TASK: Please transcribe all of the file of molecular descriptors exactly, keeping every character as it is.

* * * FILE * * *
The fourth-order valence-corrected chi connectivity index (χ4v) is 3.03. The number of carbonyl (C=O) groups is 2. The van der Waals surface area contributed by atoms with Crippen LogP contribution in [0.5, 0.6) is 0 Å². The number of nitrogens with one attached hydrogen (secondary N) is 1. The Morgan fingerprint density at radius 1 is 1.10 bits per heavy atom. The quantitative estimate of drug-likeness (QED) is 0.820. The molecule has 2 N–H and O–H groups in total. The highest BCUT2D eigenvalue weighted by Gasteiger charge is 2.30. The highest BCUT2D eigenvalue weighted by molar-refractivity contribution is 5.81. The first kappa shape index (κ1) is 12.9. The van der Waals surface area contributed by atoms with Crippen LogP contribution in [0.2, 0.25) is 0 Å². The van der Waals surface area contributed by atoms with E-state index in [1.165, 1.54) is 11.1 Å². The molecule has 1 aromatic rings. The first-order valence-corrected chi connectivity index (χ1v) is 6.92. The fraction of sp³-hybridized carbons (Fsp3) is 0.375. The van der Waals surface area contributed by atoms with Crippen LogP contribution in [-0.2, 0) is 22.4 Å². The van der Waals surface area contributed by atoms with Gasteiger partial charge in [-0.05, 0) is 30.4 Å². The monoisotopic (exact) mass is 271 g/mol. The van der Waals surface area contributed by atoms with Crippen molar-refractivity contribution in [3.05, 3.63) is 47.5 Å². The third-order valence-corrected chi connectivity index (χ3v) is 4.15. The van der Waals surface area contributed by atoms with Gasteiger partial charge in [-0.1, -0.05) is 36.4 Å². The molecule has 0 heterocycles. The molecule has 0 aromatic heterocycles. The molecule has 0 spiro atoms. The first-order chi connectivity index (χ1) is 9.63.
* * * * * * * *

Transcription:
The fourth-order valence-corrected chi connectivity index (χ4v) is 3.03. The number of carbonyl (C=O) groups is 2. The van der Waals surface area contributed by atoms with Crippen LogP contribution in [0.5, 0.6) is 0 Å². The number of nitrogens with one attached hydrogen (secondary N) is 1. The Morgan fingerprint density at radius 1 is 1.10 bits per heavy atom. The quantitative estimate of drug-likeness (QED) is 0.820. The molecule has 2 N–H and O–H groups in total. The highest BCUT2D eigenvalue weighted by Gasteiger charge is 2.30. The highest BCUT2D eigenvalue weighted by molar-refractivity contribution is 5.81. The first kappa shape index (κ1) is 12.9. The van der Waals surface area contributed by atoms with Crippen LogP contribution in [0.2, 0.25) is 0 Å². The van der Waals surface area contributed by atoms with E-state index in [1.165, 1.54) is 11.1 Å². The molecule has 1 aromatic rings. The first-order valence-corrected chi connectivity index (χ1v) is 6.92. The fraction of sp³-hybridized carbons (Fsp3) is 0.375. The van der Waals surface area contributed by atoms with Crippen LogP contribution in [-0.2, 0) is 22.4 Å². The van der Waals surface area contributed by atoms with Gasteiger partial charge in [-0.05, 0) is 30.4 Å². The monoisotopic (exact) mass is 271 g/mol. The van der Waals surface area contributed by atoms with Crippen molar-refractivity contribution in [3.05, 3.63) is 47.5 Å². The third-order valence-corrected chi connectivity index (χ3v) is 4.15. The van der Waals surface area contributed by atoms with Gasteiger partial charge in [-0.1, -0.05) is 36.4 Å². The molecule has 0 heterocycles. The molecule has 0 aromatic heterocycles. The molecule has 0 spiro atoms. The first-order chi connectivity index (χ1) is 9.63.